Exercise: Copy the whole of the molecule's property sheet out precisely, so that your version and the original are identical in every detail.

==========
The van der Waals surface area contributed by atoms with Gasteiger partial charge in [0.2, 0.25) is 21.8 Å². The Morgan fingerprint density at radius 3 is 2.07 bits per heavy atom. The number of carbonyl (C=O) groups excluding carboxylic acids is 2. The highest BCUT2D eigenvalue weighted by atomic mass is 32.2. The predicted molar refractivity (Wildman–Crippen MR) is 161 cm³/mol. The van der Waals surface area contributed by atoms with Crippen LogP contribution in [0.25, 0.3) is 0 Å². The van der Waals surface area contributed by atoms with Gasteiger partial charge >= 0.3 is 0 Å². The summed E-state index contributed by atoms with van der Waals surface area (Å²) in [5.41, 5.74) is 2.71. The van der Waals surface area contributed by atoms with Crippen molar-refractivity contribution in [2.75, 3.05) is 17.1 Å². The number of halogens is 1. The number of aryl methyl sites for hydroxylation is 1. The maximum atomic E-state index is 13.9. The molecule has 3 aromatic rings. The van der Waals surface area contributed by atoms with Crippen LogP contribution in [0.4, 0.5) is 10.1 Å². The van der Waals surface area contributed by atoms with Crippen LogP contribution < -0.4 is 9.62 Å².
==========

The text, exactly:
The van der Waals surface area contributed by atoms with Gasteiger partial charge in [0.2, 0.25) is 21.8 Å². The Morgan fingerprint density at radius 3 is 2.07 bits per heavy atom. The number of carbonyl (C=O) groups excluding carboxylic acids is 2. The highest BCUT2D eigenvalue weighted by atomic mass is 32.2. The predicted molar refractivity (Wildman–Crippen MR) is 161 cm³/mol. The van der Waals surface area contributed by atoms with Crippen LogP contribution in [0.25, 0.3) is 0 Å². The van der Waals surface area contributed by atoms with Gasteiger partial charge >= 0.3 is 0 Å². The summed E-state index contributed by atoms with van der Waals surface area (Å²) in [5.41, 5.74) is 2.71. The van der Waals surface area contributed by atoms with Crippen molar-refractivity contribution in [2.75, 3.05) is 17.1 Å². The number of halogens is 1. The number of aryl methyl sites for hydroxylation is 1. The maximum atomic E-state index is 13.9. The molecule has 3 aromatic rings. The van der Waals surface area contributed by atoms with Crippen LogP contribution in [0.4, 0.5) is 10.1 Å². The van der Waals surface area contributed by atoms with Crippen LogP contribution < -0.4 is 9.62 Å².